Thomas Merton was America’s most famous monk, a best-selling author and internationally renowned spiritual thinker.
Pope Francis, in his 2015 speech to Congress, said Merton was one of four Americans who inspired him, along with Abraham Lincoln, the Rev. Martin Luther King Jr. and Catholic social activist Dorothy Day.
But for a group of Kentucky artists that included writers Wendell Berry and Guy Davenport, photographer Ralph Eugene Meatyard, folksinger John Jacob Niles, and artists and printers Victor and Carolyn Hammer, Merton also was a friend, companion and kindred spirit.
Merton lived for 27 years at the Abbey of Gethsemani in Nelson County. By the 1960s, his fame helped earn him freedom to leave the monastery, make visits to Lexington and Louisville and eventually travel internationally.
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While attending a religious conference in Asia, he died of heart failure on Dec. 10, 1968. He was 53.
A new generation of Kentucky writers and artists will mark the 50th anniversary of Merton’s death with two programs in Lexington, which are free and open to the public.
The first is a jazz concert at 3 p.m. Dec. 9 at the Episcopal Church of the Good Shepherd, 533 E. Main St. Dick Sisto, a vibraphonist who teaches at the University of Louisville, will perform. Merton was a big jazz fan, and Sisto was among his friends.
At 6 p.m. on Dec. 10 there will be a reading of Merton’s works at the Carnegie Center for Literacy and Learning, 251 W. Second St. Readers include poets Rebecca Gayle Howell and Maurice Manning; author Silas House; chef Ouita Michel, musician Daniel Martin Moore and the Rt. Rev. Brian Cole, bishop of the Episcopal Diocese of East Tennessee.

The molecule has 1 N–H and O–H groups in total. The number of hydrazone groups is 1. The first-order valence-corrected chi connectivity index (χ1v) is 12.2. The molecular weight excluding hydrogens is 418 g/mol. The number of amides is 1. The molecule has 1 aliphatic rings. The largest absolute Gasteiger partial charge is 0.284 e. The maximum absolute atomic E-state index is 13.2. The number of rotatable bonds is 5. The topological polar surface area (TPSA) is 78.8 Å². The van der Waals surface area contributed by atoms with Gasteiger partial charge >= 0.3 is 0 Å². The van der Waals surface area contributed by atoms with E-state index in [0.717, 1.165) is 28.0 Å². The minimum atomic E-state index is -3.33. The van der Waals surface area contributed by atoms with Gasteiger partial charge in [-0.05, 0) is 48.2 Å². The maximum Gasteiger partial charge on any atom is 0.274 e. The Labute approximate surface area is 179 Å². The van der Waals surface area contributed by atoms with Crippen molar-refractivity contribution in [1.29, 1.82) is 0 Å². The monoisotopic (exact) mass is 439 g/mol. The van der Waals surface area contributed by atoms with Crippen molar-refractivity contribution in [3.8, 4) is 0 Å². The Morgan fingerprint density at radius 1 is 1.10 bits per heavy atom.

Before the readings, at 5 p.m., there will be a reception and showing of photographs of the Abbey of Gethsemani by Brother Paul Quenon and Harry Hinkle. The events, called “The Road Ahead of Me: Lexington Celebrates Thomas Merton,” are sponsored by the Carnegie Center, Good Shepherd and Hindman Settlement School.
“So many generations have come to Merton’s writings now as a way of experiencing and practicing faith that moves outside of the American Evangelical system,” said Howell, who began reading Merton’s books when she was a youth in Elizabethtown. “Locally, we also have this sense of him as our neighbor. He’s been a teacher of mine for a really long time and has guided my life as an artist.”
Merton, born in France to an American mother and New Zealand father, earned English degrees at Columbia University and became a Catholic at age 23. He went to a retreat at Gethsemani in 1941 and, eight months later, asked to join the order.
As a monk, he wrote more than 70 books about spirituality, pacifism and social justice. His 1948 autobiography, “The Seven Storey Mountain,” became a best-seller and made Merton an unlikely international celebrity.
Merton also attracted a following in the 1960s with his advocacy for civil rights and against war. He was interested in Interfaith dialogue, which is what led him on his fatal trip to Asia.
“He remains a source of spiritual inspiration and a guide for many people,” Pope Francis said of Merton. “He was also a man of dialogue, a promoter of peace between peoples and religions.”
But Merton also was interested in poetry, photography and the artistic culture of his adopted state. He enjoyed picnics and other outings where he and these Kentuckians could talk about life and art.
“Merton’s legacy locally is special and different from his legacy internationally,” Howell said. “That’s what I’m hoping we can celebrate and pass on.”